14. The Court rejected the direct costing method on the basis that it produced a value for cost that was a measure of the gains of the business rather than a value that accurately reflected what the article of trading stock had cost the manufacturer to make.
15. FC of T v. Kurts Development Limited 98 ATC 4877; (1998) 39 ATR 493 ( Kurts ) also involved the value of trading stock on hand for the purposes of the ITAA 1936 where the taxpayer had valued its trading stock at its cost price. The taxpayer was a land developer who purchased land in the form of broadacres and converted the broadacres into subdivided blocks. The land was trading stock of the taxpayer. The taxpayer also incurred certain indirect costs for works on nearby public land and structures not owned by the taxpayer to assist in the provision of the services to the taxpayer's subdivided lots, and for other work done by the local authority in relation to the subdivision.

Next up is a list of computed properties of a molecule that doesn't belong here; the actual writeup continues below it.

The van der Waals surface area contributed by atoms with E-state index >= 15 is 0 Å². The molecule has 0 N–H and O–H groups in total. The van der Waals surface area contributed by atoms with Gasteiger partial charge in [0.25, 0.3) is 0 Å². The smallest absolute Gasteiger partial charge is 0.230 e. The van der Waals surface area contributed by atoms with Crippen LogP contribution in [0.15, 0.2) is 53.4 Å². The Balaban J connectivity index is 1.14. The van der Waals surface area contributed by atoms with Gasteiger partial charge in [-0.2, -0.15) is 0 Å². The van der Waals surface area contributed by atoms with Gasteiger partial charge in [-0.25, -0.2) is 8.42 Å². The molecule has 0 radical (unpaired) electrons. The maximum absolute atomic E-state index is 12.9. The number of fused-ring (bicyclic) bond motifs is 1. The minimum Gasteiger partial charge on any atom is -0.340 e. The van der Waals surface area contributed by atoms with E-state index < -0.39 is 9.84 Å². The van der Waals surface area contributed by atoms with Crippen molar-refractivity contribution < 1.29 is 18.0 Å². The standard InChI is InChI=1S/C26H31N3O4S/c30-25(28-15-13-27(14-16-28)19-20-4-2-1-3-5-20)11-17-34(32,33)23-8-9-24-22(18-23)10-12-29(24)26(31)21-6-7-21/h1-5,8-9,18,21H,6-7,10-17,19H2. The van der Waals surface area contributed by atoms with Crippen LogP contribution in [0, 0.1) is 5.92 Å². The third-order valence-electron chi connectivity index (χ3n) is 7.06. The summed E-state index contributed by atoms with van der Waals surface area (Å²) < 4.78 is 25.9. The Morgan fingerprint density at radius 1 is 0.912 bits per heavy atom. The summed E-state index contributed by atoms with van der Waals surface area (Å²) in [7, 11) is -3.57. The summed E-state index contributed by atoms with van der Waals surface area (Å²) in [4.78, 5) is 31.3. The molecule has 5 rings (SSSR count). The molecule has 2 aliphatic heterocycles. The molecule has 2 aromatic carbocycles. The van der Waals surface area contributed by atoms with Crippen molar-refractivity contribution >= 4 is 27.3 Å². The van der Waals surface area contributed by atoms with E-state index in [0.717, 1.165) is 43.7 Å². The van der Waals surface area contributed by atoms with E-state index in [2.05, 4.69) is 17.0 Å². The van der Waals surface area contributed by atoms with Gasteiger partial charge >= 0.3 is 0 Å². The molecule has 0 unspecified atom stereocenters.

16. The Full Federal Court decided that the indirect costs associated with the provision of the infrastructure and the external costs had to be absorbed in determining the cost of the trading stock for the purposes of subsection 31(1) of the ITAA 1936.